Last Updated on 5.7.16 by Gorvins
Eager to make that step onto the property ladder? Perhaps you are already a homeowner but now want to expand into a bigger property or purchase one in another area? Investing in a property is probably the single-most expensive purchase you are ever going to make and in most cases will be your biggest asset.
For that reason, it’s vital to get it right. Our step-by-step guide aims to guide you in your quest for property ownership.
Step 1 – Get your Budget and Finances in place
Probably the most important question you need to ask yourself is ‘what exactly can I afford?’ This all-encompassing question should take into account everything from the initial deposit and mortgage considerations to one-off payments and on-going ‘hidden’ costs associated with buying and owning your own home.
Deposit. How much deposit can you get together for the mortgage? Your savings are likely to be your first port of call, but what about the potential ‘Bank of Mum and Dad’ or ‘National Bank of Grandparents’? We don’t mean force them to give you money, but they may well have put money aside for this momentous step, so you might want to subtly make them aware that you are thinking about buying a house.
Mortgage. You can’t get a mortgage before you buy, but you can have a meeting a get a mortgage in principle, which makes your position and financial situation much clearer. The amount you can borrow relies on a number of elements, such as: current income, size of your deposit, credit score, how long you’ve been in your current job and how much debt you have. There are also many different types of mortgages for you to get your head around. You could always consult a mortgage broker to help you out.
One-Offs and Hidden Costs. You will want to budget for the costs of making amendments to the home once you have purchased it and making it ‘your own’. Redecorating, a new kitchen, new carpets and the like add up and can put a further 10-15% on the property price. Also account for costs such as Stamp Duty and surveys, which should be included in your quote when you consult a conveyancing solicitors, as well as insurance.
Step 2 – Determine your Needs
Once you have your head around the finances, have a think about what exactly you want, or, more realistically, need. Making a list is a great way to start your property search. Things to consider include: size, layout, structure and appearance, access and parking. If you’re thinking about starting a family soon you might want to make sure it has an extra bedroom. Terrace, semi-detached, apartment? The choice is yours – as long as your budget is happy with it.
Step 3 – Location!
Location is perhaps one of the biggest ‘needs’ you need to determine. If you are staying local this is much easier to handle but if you are moving to a new city or area of the country, it is much more time-consuming. The best thing to do is do as much research as possible and visit the location on more than one occasion. What are the transport links like? Is it close/commutable to work? Within distance to that nice school?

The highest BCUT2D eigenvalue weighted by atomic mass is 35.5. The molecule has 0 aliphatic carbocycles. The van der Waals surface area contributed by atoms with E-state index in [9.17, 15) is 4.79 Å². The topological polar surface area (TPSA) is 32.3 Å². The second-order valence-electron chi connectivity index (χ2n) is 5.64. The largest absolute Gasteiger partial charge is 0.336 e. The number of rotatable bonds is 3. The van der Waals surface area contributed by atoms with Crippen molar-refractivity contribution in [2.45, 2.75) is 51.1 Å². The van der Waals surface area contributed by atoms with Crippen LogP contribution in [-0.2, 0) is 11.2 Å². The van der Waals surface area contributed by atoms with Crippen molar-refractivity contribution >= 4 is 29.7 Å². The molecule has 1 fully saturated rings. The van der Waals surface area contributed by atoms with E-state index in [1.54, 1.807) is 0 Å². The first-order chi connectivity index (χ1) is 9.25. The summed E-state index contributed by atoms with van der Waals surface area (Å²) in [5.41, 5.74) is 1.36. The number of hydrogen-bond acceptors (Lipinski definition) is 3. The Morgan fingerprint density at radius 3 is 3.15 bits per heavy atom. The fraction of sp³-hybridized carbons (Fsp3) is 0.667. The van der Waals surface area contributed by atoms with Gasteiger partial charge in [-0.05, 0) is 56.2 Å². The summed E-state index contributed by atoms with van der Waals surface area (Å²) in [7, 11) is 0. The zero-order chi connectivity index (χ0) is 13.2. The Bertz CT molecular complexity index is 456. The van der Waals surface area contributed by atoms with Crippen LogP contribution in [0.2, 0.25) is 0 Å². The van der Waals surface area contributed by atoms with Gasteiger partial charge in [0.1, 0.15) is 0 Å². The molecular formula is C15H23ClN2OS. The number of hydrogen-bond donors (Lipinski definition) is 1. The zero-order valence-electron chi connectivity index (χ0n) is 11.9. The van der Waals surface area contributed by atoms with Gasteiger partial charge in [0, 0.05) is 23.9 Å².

Step 4 – Evaluate the Property
With the current market as busy and competitive as it is, you will need to make a fairly quick and decisive decision, but it’s absolutely necessary to evaluate the property – does it fit with your needs criteria? Is it within your budget and financial capabilities? Arrange another visit to make sure there are no hidden, and potentially nasty, surprises.
Step 5 – Make an offer – get it accepted!
If you’re happy with everything – what are you waiting for?! Decide how much you want to pay and put in an offer with the estate agent. Only once the offer is accepted will the property be taken off the market.
Step 6 – Contact the experts – Mortgage Lender & Solicitor
If you consulted a mortgage company about your finances before you started looking, get back in touch with them to agree the offer and complete the process. If you didn’t get in touch regarding a mortgage at the start of your house hunt, you will now have to get motoring to find one to avoid any delays.
A solicitor will carry out the legal necessities in registering ownership of the property to you. A conveyancing solicitor will also complete the relevant searches with the council and environment agency to make sure everything is good to go. Make sure this includes the stamp duty cost (which is a government tax) too; if not you’ll be in for a startling discover a bit further down the line. Don’t be lured in by cheap online conveyancing deals; they often have hidden costs and can become expensive if you do not agree a fixed fee beforehand.
Try to use a solicitor’s practice rather than a conveyancing company as it will give you peace of mind that a property professional will be handling your case.
Step 7 – Exchange contracts, final arrangements, completion
Once you ‘exchange contracts’ you are legally committing to buying the property. The exchange will only be done after the mortgage has been approved, arrangements for the deposit have been made and the searches have come back. When the solicitors of both parties are satisfied the exchange of contracts can commence!
Final arrangements include negotiating any items between you and the seller, e.g. sofas, white goods etc., and then the supply of utilities – electric, gas, water and telephone. Completion day will occur after the exchange; this is where you pay your solicitor fees and any stamp duty to take full ownership of your new home!
Step 8 – Enjoy your new home
You’ve done it; now is the time to unpack, relax and enjoy your new home!